Dan: I don't know many people who 'overrate' this film, mainly because it came and went even though Westerns generally aren't made much anymore, and you'd think when one is released it would undergo more scrutiny. The problem I have with your statement is that Raimi's style doesn't need to be justified at all. Raimi is a director that always shows me new visual images in his films. Even if the script is generally disappointing and the acting is bad (Stone and Di Caprio stand out as bad while Crowe, Henricksen, and Hackman excel). Actually, Di Caprio isn't that bad as the cocky kid, but he's probably just playing himself and I've never liked his work so I may be biased. :)

Raimi does some incredible things with the shootouts that keeps the material interesting. The zooms to the huge clock during the shootouts are in theory technically nothing new except the flair that Raimi employs such as the quick swish pans and even faster zooms to the minute hand for example serve to create a nice sense of anticipation which is fun to watch. As far as the bullet hole scenes go, I loved them. Exaggerated? Of course, but if you went into a Raimi film wanting to see subdued violence you are going to the wrong movie. I guess I just see more than 'goofiness' in it.

Raimi is a director in the Grand Guignol tradition, and I never thought someone could translate that to a Western and get a smile from me like he does in those scenes. Watching light rays filter through a gunshot wound is certainly unrealistic, but it is an effect you can't take your eyes off for sheer niftyness and verve on Raimi's part. Being a big fan of the Evil Dead Trilogy and getting the 'goofiness' of those I guess I was more receptive to Raimi's flair than you were. He's a very energetic and kinetic director, but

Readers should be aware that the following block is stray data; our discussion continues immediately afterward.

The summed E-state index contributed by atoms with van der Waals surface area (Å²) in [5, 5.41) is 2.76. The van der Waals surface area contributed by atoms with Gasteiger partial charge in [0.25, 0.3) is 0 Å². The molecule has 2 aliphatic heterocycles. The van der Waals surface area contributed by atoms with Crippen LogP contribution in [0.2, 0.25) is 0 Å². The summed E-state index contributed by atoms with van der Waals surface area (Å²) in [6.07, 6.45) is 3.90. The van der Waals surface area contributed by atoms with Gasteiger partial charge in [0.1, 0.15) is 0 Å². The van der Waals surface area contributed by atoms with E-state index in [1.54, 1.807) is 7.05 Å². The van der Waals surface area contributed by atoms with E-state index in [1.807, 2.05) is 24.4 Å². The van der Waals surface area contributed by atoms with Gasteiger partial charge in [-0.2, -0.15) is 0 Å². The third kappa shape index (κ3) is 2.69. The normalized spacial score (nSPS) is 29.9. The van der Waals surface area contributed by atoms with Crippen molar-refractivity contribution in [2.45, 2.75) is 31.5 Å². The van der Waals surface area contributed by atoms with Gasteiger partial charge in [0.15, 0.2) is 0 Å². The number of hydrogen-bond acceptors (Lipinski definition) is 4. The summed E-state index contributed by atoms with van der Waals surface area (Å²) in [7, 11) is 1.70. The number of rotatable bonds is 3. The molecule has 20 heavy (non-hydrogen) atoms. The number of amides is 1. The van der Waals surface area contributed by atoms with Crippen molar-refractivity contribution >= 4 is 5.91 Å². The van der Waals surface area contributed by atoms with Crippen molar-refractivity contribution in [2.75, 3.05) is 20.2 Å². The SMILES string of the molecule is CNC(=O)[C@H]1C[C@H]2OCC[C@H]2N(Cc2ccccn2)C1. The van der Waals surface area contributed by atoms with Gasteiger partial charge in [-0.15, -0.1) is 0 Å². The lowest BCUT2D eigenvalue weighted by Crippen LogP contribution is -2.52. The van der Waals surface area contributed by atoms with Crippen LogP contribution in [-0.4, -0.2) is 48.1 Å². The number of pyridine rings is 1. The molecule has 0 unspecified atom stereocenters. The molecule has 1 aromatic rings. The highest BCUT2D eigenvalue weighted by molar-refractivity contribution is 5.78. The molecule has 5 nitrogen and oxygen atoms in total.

unlike a weaker director such as Baz Luhrmann (Romeo and Juliet) or the fool who directed Charlie's Angels who both move the camera for no reason, his flair and movement serve a point - in this case to ratchet up the intensity of mano a mano shootouts which is the focal point of the film. His fast zooms coincide exactly with each strike of the minute hand, creating a nice mix of sound and image that builds the tension before each shootout, especially because you know you are going to see something new each time visually post-flying bullets. The story of a gunfighter competition is pretty spare, so Raimi has to bring the goods because Stone's background isn't going to hold my interest much no matter how tragic the writer made it. In my opinion, Raimi brought the goods directorially.

Despite a workmanlike script and poor lead acting job, Hackman and Crowe do a good job. The one thing that hurt this movie is that we've seen Hackman play a sick bastard in Unforgiven, and his role in this isn't too far removed from that superior film, so you can't help but think of Eastwood's and Hackman's triumph while watching this. Hackman, though, does what he can to bring an even more vile presence and if it weren't for Unforgiven, we'd probably be calling this one of the best bad guy turns in a while. Crowe is
also very good as the former killer who is now pacifist/padre. In movies like this we all know the pacifist character isn't going to last as one (whether forced into killing or not), so it takes some considerable skill to still create poignant scenes where you almost don't want him to stop being a pacifist.:P

All in all, because of Hackman, Crowe (who was very good in Gladiator), and Raimi's good work I'd give this 3 stars. I love Westerns. While not one of the best, it was a movie that was not that ambitious but was happy just to revel in the conventions it so loved and managed to hold my interest quite a bit. I rate it higher because I've always liked the chances Raimi's taken. Bringing his style into a Western was a tall order, and I think he pulled it off as well as possible without it calling too much attention to itself and interfering with the movie.




* Copyright 2001 - Raging Bull Movie Reviews *